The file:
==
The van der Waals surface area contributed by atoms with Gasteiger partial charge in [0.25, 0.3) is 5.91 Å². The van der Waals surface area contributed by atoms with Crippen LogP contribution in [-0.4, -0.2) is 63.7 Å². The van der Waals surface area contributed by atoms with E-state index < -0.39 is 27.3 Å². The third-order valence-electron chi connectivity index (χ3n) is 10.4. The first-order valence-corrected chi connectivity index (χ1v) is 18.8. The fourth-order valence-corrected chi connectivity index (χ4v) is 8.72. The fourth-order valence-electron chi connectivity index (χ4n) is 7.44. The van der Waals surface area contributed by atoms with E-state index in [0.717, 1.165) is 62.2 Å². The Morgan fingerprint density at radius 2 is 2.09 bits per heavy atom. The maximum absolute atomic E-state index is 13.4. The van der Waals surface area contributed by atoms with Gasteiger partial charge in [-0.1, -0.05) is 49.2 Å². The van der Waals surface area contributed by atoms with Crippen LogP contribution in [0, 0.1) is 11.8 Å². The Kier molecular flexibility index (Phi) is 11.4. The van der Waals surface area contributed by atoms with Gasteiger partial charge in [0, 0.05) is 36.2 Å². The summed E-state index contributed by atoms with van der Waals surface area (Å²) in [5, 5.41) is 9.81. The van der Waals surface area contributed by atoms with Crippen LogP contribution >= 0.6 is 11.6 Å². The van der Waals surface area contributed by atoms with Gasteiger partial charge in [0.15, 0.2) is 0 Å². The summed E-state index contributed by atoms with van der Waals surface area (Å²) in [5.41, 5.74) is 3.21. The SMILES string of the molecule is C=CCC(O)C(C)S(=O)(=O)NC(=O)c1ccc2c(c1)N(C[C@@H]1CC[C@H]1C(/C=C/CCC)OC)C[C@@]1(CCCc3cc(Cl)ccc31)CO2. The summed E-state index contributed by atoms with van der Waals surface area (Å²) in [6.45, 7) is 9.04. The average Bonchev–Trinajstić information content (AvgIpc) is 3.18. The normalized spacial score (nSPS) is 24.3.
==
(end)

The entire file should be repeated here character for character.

The van der Waals surface area contributed by atoms with Gasteiger partial charge in [0.25, 0.3) is 5.91 Å². The van der Waals surface area contributed by atoms with Crippen LogP contribution in [-0.4, -0.2) is 63.7 Å². The van der Waals surface area contributed by atoms with E-state index < -0.39 is 27.3 Å². The third-order valence-electron chi connectivity index (χ3n) is 10.4. The first-order valence-corrected chi connectivity index (χ1v) is 18.8. The fourth-order valence-corrected chi connectivity index (χ4v) is 8.72. The fourth-order valence-electron chi connectivity index (χ4n) is 7.44. The van der Waals surface area contributed by atoms with E-state index in [0.717, 1.165) is 62.2 Å². The Morgan fingerprint density at radius 2 is 2.09 bits per heavy atom. The maximum absolute atomic E-state index is 13.4. The van der Waals surface area contributed by atoms with Gasteiger partial charge in [-0.1, -0.05) is 49.2 Å². The van der Waals surface area contributed by atoms with Crippen LogP contribution in [0, 0.1) is 11.8 Å². The Kier molecular flexibility index (Phi) is 11.4. The van der Waals surface area contributed by atoms with Gasteiger partial charge in [0, 0.05) is 36.2 Å². The summed E-state index contributed by atoms with van der Waals surface area (Å²) in [5, 5.41) is 9.81. The van der Waals surface area contributed by atoms with Crippen LogP contribution >= 0.6 is 11.6 Å². The van der Waals surface area contributed by atoms with Gasteiger partial charge in [0.15, 0.2) is 0 Å². The summed E-state index contributed by atoms with van der Waals surface area (Å²) in [5.41, 5.74) is 3.21. The SMILES string of the molecule is C=CCC(O)C(C)S(=O)(=O)NC(=O)c1ccc2c(c1)N(C[C@@H]1CC[C@H]1C(/C=C/CCC)OC)C[C@@]1(CCCc3cc(Cl)ccc31)CO2. The summed E-state index contributed by atoms with van der Waals surface area (Å²) in [6.45, 7) is 9.04. The average Bonchev–Trinajstić information content (AvgIpc) is 3.18. The normalized spacial score (nSPS) is 24.3.